Taking a comparative approach, this book investigates the ways in which obesity and its susceptibilities are framed in science and policy and how they might work better. Providing a clear, authoritative voice on the debate, the author builds on early work to engage further in ecological and complexity thinking in obesity. Many of the models that have emerged since obesity became a population-level issue are examined, including the energy balance model, and models used to examine human body fatness from a range of perspectives including evolutionary, anthropological, environmental, and political viewpoints. The book is ideal for those working on, or interested in, obesity science, health policy, health economics, evolutionary medicine, medical sociology, nutrition and public health who want to understand the shifts that have taken place in obesity science, policy, and intervention in the past forty years.
With the rapid growth and interest in food studies around the U.S. and globally, the original essays in this one-of-a-kind volume aid instructors in expanding their teaching to include both the latest scholarship and engage with public debate around issues related to food. The chapters represent the product of original efforts to develop ways to teach both with and about food in the classroom, written by innovative instructors who have successfully done so. It would appeal to community college and university instructors in anthropology and social science disciplines who currently teach or want to develop food-related courses. This book -illustrates the creative ways that college instructors have tackled teaching about food and used food as an instructional device; -aims to train the next generation of food scholars to deal with the complex problems of feeding an ever-increasing population -contains an interview with Sidney Mintz, the most influential anthropologist shaping the study of food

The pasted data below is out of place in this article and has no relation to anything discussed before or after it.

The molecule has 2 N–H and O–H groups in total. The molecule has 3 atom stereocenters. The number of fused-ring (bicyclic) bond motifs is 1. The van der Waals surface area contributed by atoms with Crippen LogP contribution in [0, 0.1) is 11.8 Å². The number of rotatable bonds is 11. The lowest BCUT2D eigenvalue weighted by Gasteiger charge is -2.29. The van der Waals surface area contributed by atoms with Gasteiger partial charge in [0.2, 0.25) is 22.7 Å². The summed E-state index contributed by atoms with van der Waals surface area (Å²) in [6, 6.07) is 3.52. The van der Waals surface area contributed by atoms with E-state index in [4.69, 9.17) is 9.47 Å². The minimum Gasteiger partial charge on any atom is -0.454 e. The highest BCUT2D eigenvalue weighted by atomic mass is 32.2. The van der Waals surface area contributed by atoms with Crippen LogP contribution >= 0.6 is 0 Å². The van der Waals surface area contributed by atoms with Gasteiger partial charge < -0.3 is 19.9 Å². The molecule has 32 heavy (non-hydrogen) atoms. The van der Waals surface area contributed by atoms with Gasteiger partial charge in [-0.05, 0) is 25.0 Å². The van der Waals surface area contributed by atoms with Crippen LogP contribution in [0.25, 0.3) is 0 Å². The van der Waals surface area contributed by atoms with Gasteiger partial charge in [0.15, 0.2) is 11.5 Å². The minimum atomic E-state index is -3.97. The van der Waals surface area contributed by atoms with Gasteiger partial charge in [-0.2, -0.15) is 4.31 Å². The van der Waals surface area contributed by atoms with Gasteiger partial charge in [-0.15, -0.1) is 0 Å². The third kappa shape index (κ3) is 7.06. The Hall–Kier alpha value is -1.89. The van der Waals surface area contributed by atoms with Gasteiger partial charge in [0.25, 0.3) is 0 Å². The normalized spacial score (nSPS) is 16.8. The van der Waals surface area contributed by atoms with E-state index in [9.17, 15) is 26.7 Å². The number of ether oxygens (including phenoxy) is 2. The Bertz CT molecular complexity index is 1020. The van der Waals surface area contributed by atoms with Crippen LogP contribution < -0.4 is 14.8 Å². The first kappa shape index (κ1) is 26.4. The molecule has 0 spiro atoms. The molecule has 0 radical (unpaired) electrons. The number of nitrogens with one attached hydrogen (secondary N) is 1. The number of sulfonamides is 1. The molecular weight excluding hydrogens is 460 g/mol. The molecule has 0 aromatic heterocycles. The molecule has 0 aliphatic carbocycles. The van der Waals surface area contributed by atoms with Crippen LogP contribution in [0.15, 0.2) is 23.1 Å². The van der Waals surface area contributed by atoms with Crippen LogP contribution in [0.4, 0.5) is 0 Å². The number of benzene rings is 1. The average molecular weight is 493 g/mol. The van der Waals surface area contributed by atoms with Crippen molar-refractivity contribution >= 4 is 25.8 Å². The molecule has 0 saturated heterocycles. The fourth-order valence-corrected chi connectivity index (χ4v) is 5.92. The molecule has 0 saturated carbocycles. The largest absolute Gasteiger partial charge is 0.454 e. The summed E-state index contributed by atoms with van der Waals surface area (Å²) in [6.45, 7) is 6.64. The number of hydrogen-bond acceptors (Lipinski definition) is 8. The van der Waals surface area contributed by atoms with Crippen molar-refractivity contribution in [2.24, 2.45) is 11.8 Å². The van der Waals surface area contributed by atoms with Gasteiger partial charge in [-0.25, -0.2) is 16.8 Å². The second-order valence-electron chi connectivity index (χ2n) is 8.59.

Nature's Magic, first published in 2003, presents a bold vision of the evolutionary process from the Big Bang to the 21st century. Synergy of various kinds is not only a ubiquitous aspect of the natural world but it has also been a wellspring of creativity and the 'driver' of the broad evolutionary trend toward increased complexity, in nature and human societies alike. But in contrast with the many theories of emergence or complexity that rely on some underlying force or 'law', the 'Synergism Hypothesis', as Peter Corning calls it, is in essence an economic theory of biological complexity; it is fully consistent with mainstream evolutionary biology. Corning refers to it as Holistic Darwinism. Among the many important insights that are provided by this new paradigm, Corning presents a scenario in which the human species invented itself; synergistic, behavioral and technological innovations were the 'pacemakers' of our biological evolution. Synergy has also been the key to the evolution of complex modern societies, he concludes.